Lubna Freihat
Supervisor: Helen Irving

Does the novel GC activity of IRAK3 affect its singalling?

A novel class of guanylate cyclases have recently been discovered that differ to classical guanylate cyclases. Guanylate cyclases are enzymes that catalyse the formation of cGMP, an important second messenger involved in countless biological processes. IRAK3 is an immune protein which functions to reduce the immune response, therefore acting as an anti-inflammatory protein. IRAK3 was shown to contain a guanylate cyclase centre, therefore it was hypothesised that IRAK3 may produce cGMP. The effect this novel guanylate cyclase centre has on the function of IRAK3 in the innate signalling cascade was investigated. This study demonstrates that the cGMP produced by the guanylate cyclase centre may function to modulate the function of IRAK3 and perhaps other proteins in its vicinity, therefore mediate the immune response.


Christopher Draper-Joyce
Supervisors: Rob Lane, Arthur Christopoulos, David Thal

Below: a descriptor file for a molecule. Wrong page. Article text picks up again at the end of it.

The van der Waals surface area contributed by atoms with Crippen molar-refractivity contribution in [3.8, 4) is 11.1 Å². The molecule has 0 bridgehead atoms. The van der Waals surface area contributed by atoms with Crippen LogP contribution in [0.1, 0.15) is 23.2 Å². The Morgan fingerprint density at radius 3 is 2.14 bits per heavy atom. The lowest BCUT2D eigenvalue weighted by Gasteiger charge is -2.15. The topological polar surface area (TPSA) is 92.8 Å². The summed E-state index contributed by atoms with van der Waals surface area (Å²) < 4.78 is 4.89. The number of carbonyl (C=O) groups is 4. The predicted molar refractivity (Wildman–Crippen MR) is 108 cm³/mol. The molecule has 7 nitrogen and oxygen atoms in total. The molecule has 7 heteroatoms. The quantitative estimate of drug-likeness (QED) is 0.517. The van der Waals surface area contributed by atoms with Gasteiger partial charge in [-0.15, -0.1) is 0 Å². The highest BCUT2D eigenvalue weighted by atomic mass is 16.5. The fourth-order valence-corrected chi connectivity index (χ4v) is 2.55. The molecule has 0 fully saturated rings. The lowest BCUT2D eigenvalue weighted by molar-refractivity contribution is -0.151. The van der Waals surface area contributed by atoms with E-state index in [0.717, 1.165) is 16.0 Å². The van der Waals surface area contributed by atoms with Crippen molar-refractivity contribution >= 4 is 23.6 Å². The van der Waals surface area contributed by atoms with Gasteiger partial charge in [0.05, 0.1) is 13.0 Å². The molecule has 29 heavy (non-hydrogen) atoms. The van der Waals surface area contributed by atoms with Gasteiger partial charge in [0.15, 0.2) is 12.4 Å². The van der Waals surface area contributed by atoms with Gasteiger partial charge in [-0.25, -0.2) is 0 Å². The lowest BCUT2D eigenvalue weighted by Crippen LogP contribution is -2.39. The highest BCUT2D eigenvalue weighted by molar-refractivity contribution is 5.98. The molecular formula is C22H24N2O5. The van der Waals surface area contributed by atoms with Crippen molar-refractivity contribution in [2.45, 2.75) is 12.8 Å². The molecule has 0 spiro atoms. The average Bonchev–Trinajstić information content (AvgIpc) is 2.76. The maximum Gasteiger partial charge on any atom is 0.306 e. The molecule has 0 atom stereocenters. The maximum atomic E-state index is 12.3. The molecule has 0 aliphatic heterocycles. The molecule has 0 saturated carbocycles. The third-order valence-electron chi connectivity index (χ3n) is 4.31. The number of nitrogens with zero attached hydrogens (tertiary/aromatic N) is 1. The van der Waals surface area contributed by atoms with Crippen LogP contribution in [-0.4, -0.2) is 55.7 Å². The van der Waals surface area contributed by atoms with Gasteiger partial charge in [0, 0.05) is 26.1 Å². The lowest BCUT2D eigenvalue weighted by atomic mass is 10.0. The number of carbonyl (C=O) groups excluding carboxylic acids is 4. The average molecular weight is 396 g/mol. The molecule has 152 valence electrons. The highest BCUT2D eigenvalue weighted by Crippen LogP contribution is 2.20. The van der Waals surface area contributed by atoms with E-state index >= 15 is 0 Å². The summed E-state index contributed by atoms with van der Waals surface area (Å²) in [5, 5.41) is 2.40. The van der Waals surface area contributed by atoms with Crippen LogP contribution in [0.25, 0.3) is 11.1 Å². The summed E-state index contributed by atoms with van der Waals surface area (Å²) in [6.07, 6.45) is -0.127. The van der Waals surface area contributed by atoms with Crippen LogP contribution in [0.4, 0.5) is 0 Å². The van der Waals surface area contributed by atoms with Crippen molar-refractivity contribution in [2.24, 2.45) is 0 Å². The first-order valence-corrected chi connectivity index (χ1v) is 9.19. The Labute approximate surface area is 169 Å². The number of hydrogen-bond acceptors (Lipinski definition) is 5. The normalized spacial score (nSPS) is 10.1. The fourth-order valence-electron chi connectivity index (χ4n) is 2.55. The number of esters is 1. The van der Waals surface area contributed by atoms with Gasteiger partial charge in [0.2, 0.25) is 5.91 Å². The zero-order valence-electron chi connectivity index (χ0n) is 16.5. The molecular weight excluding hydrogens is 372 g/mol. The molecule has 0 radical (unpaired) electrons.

Allosteric targeting of the dopamine D2 receptor

One-third of medicines target proteins called G protein-coupled receptors (GPCRs), which are found all over the body and are involved in numerous diseases and disorders. One example is the common mental disorder schizophrenia, in which there is an excessive activity of a chemical messenger within the brain. The chemical messenger causes its effect by interacting with a GPCR known as the dopamine receptor. Current medicines completely block this interaction but cause severe side-effects. We have identified a drug that only partially blocks the action of the chemical messenger. This thesis investigates the mechanism of action behind this novel action. Understanding this mechanism will potentially allow for the rational design of improved drugs for this important therapeutic target.


Jon Merlin
Supervisors: Dana Hutchinson, Bronwyn Evans